3. Guideline development process

This guideline was developed in accordance with the WHO evidence-informed guideline development procedures, as outlined in the WHO handbook for guideline development (1).

Advisory groups

A WHO Steering Committee for Nutrition Guidelines Development, led by the Department of Nutrition for Health and Development was established in 2009, with representatives from all WHO departments with an interest in the provision of scientific nutrition advice, including the Global TB Programme (GTB) and the Departments of Maternal, Newborn, Child and Adolescent Health, and Reproductive Health and Research. The steering committee guided the development of this guideline and provided overall supervision of the guideline development process (Annex 4). Two additional groups were formed: an advisory guideline group and an external experts’ and stakeholders’ panel.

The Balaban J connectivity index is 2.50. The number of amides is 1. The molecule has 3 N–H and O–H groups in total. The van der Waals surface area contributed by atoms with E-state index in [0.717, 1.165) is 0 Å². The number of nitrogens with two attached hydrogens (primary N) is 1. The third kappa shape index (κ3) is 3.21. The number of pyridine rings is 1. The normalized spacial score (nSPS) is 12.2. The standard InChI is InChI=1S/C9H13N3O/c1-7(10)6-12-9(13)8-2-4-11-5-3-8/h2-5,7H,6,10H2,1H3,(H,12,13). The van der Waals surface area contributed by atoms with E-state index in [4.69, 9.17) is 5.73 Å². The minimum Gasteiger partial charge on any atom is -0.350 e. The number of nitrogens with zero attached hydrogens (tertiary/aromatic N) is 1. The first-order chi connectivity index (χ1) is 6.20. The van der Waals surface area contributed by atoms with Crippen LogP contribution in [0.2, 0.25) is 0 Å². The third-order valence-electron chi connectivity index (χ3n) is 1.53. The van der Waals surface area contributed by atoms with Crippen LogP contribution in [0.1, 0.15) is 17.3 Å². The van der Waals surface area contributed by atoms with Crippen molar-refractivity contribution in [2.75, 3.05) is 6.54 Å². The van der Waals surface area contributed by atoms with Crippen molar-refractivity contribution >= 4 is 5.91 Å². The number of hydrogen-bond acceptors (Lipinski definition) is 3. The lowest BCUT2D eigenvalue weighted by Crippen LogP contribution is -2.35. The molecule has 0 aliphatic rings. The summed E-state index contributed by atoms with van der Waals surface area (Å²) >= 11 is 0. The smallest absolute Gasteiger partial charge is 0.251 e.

The Nutrition Guidance Advisory Group was established in 2009 (Annex 5). A subgroup on nutrition in the life-course was established for the biennium 2010–2011. Its role was to advise WHO on the choice of important outcomes for decision-making and in the interpretation of the evidence. The Nutrition Guidance Advisory Group includes experts from various WHO expert advisory panels (57) and those identified through open calls for specialists. Efforts were made to include content experts, methodologists, representatives of potential stakeholders (such as managers and other health professionals involved in the health-care process) and consumers. Representatives of commercial organizations may not be members of a WHO guideline group.